Unformatted text preview:

Chapter 14: Money, Banks, and the Federal Reserve SystemMoney: assets that people are generally willing to accept in exchange for goods and services or for payment of debtsAsset: anything of value owned by a person or a firmBarter and the Invention of Money- Barter economies: economies where goods and services are traded directly for other goods and services- Shortcoming- Each person must want what the other one has-double coincidence of wants- Commodity money: a good used as money that also has value independent of its use as money- Trading goods and services is much easier when money becomes available- People become much more productive specializing because they can pursue their comparative advantage- By making exchange easier, money allows people to specialize and become more productiveThe Functions of Money- Medium of exchangeo When sellers are willing to accept money in exchange for goods or serviceso People can sell goods and services for money and use the money to buy what they wanto An economy is more efficient when a single good is recognized as a medium of exchange- Unit of accounto In a barter system, each good has many priceso Once a single good is used as money, each good has a single price rather than many priceso This function of money gives buyers and sellers a unit of account A way of measuring value in the economy in terms of money- Store of valueo Money allows value to be stored easily If you do not use all your dollars to buy goods and services today, you can hold the rest to use in the futureo Financial assets (stocks, bonds, etc.) offer an important benefit relative to holding money Pay a higher rate of interest or may increase in value in the futureo Money is the most liquid asset Ease with which an asset can be converted into the medium of exchange- Standard of deferred paymento Money can facilitate exchange at a given point in time by providing a medium of exchange and a unit of accounto Money can facilitate exchange over time by providing a store of value and a standard of deferred paymento Value of money depends on its purchasing powerWhat can serve as money?- Medium of exchange helps to make transactions easier, allowing the economy to work more efficiently- 5 criteria make a good suitable for use as a medium of exchange:o The good must be acceptable to most peopleo It should be of standardized quality so that any two units are identicalo It should be durable so that value is not lost by spoilageo It should be valuable relative to its weight so that amounts large enough to be useful in trade can be easily transportedo The medium of exchange should be divisible because different goods are valued differently- Commodity money’s value depends on its purity- Fiat money: money, such as paper currency, that is authorized by a central bank or governmental body and that does not have to be exchanged by the central bank for gold or some other commodity moneyo Paper currency is issued by a central banko Federal Reserve: the central bank of the US Legal tender which means they require that it be accepted in payment of debts and that cash or checks denominated in dollars be used in payment of taxeso Households and firms have confidence that if they accept paper dollars in exchange for goods and services, the dollars will not lose much value during the time they hold themHow is money measured in the US today?- M1: the narrowest definition of the money supply: the sum of currency in circulation, checking account deposits in banks, and holdings of traveler’s checks- Currency has a larger value than checking account deposits, but checking account deposits are used much more often than currency to make payments- Foreign banks and foreign government hold some dollars outside the USo Most are held by households and firms in countries where there is notmuch confidence in the local currency- If enough people are willing to accept dollars as domestic currency, dollars become a second currency for the country - M2: a broader definition of the money supply: it includes M1 plus savings account balances, small denomination time deposits, balances in moneymarket deposit account in banks, and non-institutional money market fund shareso Vanguard’s Treasury Money Market Fund and Fidelity’s Cash Reserves Fund are money market mutual funds Invest in very short-term bonds- Money supplyo Consists of both currency and checking account depositso Because balances in checking account deposits are included in the money supply, banks play an important role in the way the money supply increases and decreasesCredit Cards and Debit Cards?- Not included in definitions of money supply- When you buy something with a credit card, you are in effect taking out a loan from the bank that issued the credit card- Cards themselves do not represent moneyHow do banks create money?- Most important component of the money supply is checking accounts in banks- Banks are profit-making private businesseso Role in the economy is to accept deposits and make loans by creating checking account deposits- Bank balance sheeto A firm’s assets are listed on the left and its liabilities and stockholders’equity are listed on the righto Key assets are its reserves, loans, and holdings of securities (US Treasury bills) Reserves: deposits that a bank keeps as cash in its vault or on deposit with the Federal Reserve Required reserves: reserves that a bank is legally required to hold, based on its checking account deposits Required reserve ratio: the minimum fraction of deposits banks are required by law to keep as reserves Excess reserves: reserves that banks hold over and above the legal requiremento Banks make consumer loans to households and commercial loans to businesses A loan is an asset to a bank because it represents a promise by the person taking out the loan to make certain specified payments to the bank Banks largest liability is its deposits- Deposits: checking accounts, savings accounts, and certificates of deposit- Owed to the households or firms that have deposited the fundsUsing T-accounts to show how a bank can create money- A T-account is a stripped-down version of a balance sheet that shows only how a transaction changes a bank’s balance sheet- Total value of all the entries on the right side must always be equal to the total value of all the entries on the left side-Banks are required to keep 10% of deposits as reservesSimple Deposit Multiplier: the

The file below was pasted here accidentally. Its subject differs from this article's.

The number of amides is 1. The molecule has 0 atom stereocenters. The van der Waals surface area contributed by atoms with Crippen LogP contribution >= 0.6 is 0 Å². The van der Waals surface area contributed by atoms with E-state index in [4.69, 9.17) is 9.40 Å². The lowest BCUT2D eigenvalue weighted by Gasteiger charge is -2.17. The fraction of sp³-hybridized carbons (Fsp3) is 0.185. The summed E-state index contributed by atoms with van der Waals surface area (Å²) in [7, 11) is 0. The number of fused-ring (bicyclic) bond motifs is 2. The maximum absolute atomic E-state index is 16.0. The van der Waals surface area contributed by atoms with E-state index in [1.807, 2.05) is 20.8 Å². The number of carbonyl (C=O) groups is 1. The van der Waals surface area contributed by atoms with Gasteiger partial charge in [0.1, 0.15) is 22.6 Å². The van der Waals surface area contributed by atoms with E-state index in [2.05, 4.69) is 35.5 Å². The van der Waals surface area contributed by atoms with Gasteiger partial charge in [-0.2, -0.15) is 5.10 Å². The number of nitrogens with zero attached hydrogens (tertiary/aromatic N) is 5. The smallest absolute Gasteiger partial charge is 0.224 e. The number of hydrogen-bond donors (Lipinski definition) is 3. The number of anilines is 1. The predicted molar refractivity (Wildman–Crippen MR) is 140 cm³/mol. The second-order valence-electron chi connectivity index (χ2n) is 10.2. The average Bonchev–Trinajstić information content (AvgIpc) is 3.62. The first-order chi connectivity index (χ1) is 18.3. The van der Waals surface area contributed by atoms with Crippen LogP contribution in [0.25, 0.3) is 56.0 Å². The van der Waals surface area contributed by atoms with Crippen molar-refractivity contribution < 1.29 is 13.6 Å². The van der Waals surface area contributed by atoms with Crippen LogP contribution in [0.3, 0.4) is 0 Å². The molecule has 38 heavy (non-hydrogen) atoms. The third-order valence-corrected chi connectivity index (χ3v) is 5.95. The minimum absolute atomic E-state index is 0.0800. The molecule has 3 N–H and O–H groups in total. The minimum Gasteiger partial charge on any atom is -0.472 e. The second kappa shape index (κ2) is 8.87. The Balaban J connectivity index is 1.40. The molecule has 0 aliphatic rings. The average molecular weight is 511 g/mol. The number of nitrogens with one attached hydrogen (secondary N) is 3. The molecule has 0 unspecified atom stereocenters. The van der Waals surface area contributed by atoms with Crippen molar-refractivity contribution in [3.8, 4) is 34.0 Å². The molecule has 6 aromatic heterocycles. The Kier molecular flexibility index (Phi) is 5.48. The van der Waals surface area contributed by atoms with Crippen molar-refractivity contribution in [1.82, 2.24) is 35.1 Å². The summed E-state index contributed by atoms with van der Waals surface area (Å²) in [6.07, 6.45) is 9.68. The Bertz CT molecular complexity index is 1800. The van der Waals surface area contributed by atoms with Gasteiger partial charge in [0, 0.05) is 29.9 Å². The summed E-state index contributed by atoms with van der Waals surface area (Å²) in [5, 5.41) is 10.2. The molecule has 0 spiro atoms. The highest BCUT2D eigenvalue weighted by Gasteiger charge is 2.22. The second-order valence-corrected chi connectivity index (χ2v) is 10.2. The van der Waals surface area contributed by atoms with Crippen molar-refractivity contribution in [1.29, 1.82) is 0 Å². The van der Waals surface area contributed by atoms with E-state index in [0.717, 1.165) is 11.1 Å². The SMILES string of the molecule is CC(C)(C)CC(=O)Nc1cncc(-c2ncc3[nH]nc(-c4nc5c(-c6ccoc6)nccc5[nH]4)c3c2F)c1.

View Full Document

GWU ECON 1012 - Chapter 14: Money

Download Chapter 14: Money
Our administrator received your request to download this document. We will send you the file to your email shortly.
Loading Unlocking...

Join to view Chapter 14: Money and access 3M+ class-specific study document.

We will never post anything without your permission.
Don't have an account?
Sign Up

Join to view Chapter 14: Money 2 2 and access 3M+ class-specific study document.


By creating an account you agree to our Privacy Policy and Terms Of Use

Already a member?